Working on a personal project I need a mechanism to compare two names and find out if they are similar. The first think that I done was to try to define a regular expression that could help me.

I end up studying different algorithms that can measure the distance between two sequences. In this post I will talk about what algorithms I found and what I finally used.

First algorithm that I found was the based on Hammed distance. This algorithm measure the minimum number of substitutions that need to be done to change a string to another string. This is a great algorithm that works very well when we have string with the same length.

Another interesting algorithm was based on Euclidean distance and is used to measure the distance between two points. It is based on Pythagorean formula. It is a pretty complicated algorithm and in my case was too complicated. I need a simple solution, that doesn't consume a lot of resources. I don’t need exact match each time.

The 3th algorithm that I discover was Jaccard similarity coefficient. Using this solution you can obtain the similarity and diversity value of two sets – in our case two strings.

In the end I found what I need. The Levenshtein distance compare two sequences and measure the difference between them. It will give us how many changes we need to make to the first sequence to obtain the second one.

It is pretty similar to Hammed algorithm, but in my case this solution is good and resolves my problem. The algorithm returns a positive number. In my case when the returned value is 2 or lower I consider that the two names are similar.

Of course there are also a lot of solutions, different components that resolve this problem. In my case this was the perfect solution. The implementation in C# can be found at the end of the post.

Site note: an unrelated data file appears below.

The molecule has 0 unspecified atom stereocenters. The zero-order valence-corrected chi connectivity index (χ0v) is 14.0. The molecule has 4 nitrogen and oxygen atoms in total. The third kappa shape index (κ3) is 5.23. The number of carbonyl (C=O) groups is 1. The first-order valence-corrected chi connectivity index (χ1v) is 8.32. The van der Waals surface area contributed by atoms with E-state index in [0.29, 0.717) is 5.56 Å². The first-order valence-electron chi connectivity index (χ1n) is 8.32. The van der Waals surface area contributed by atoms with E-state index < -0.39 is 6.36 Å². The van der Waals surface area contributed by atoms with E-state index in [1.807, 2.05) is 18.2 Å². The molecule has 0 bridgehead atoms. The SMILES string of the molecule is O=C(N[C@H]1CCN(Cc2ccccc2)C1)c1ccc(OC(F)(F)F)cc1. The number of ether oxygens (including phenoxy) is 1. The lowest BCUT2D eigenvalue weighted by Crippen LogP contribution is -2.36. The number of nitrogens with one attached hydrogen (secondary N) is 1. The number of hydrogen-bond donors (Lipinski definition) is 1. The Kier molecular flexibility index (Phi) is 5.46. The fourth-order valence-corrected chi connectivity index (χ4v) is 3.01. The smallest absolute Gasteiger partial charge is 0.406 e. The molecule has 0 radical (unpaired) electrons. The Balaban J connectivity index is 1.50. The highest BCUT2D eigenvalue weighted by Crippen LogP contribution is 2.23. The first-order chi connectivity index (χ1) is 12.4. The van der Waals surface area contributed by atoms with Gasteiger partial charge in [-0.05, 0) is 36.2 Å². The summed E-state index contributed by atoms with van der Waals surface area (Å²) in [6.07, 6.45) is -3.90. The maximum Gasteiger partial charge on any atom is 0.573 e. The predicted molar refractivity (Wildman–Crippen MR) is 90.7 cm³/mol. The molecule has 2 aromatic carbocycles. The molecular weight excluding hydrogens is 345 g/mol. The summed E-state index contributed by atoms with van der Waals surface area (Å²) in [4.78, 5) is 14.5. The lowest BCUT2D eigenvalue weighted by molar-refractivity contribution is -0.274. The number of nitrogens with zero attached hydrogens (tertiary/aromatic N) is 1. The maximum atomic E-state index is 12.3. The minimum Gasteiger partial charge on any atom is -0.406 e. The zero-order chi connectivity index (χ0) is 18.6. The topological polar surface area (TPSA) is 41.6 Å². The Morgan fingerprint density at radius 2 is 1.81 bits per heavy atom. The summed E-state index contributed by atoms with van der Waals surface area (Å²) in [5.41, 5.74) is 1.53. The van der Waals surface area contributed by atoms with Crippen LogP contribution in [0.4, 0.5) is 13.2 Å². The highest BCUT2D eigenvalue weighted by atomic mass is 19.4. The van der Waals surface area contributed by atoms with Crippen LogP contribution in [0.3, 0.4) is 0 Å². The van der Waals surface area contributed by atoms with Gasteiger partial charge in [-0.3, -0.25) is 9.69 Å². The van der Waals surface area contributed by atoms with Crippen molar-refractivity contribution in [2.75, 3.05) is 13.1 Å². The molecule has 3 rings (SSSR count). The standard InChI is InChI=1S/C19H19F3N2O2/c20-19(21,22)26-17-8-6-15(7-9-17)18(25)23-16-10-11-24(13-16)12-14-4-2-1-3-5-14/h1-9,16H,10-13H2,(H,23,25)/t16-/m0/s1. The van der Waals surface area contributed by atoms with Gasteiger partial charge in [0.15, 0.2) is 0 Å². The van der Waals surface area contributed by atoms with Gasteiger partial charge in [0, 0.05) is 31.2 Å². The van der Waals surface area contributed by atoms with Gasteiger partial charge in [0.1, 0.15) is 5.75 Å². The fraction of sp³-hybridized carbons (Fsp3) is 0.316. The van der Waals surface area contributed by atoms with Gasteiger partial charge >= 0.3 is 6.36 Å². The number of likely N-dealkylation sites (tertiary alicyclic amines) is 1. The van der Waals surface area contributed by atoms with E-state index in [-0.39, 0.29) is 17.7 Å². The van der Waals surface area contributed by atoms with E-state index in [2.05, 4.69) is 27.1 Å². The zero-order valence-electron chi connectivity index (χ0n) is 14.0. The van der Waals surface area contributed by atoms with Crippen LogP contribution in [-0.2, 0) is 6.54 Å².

You will observe that the algorithm is recursive. We can rewrite it in different ways of course.

Recursive version:

```
int LevenshteinDistance(string s, string t)
{
int n = s.Length;
int m = t.Length;
if (n == 0)
{
return m;
}
if (m == 0)
{
return n;
}
int cost = s[n - 1] == t[m - 1]
? 0
: 1;
return
Math.Min(
Math.Min(LevenshteinDistance(s.Substring(0, n - 1), t) + 1,
LevenshteinDistance(s, t.Substring(0, m - 1)) + 1),
LevenshteinDistance(s.Substring(0, n - 1), t.Substring(0, m - 1)) + cost);
}
```

```
int LevenshteinDistance(string s, string t)
{
int n = s.Length;
int m = t.Length;
int[,] d = new int[n + 1, m + 1];
if (n == 0)
{
return m;
}
if (m == 0)
{
return n;
}
for (int i = 0; i <= n; d[i, 0] = i++){ }
for (int j = 0; j <= m; d[0, j] = j++){ }
for (int i = 1; i <= n; i++)
{
for (int j = 1; j <= m; j++)
{
int cost = (t[j - 1] == s[i - 1])
? 0
: 1;
d[i, j] = Math.Min(
Math.Min(
d[i - 1, j] + 1,
d[i, j - 1] + 1),
d[i - 1, j - 1] + cost);
}
}
return d[n, m];
}
```

FYI: Levenshtein distance can be implemented with 2*min(n,m) storage space rather than n*m (that is, you just need the previous and current row of the matrix, and LD(a,b) == LD(b,a) so you can choose the shorter word as the row length).

ReplyDeleteAlso, for English-only names / words you can use SoundEx: http://en.wikipedia.org/wiki/Soundex

There is also the double-megaphone search algorithm.

DeleteThe code is not optimized, is only a sample code.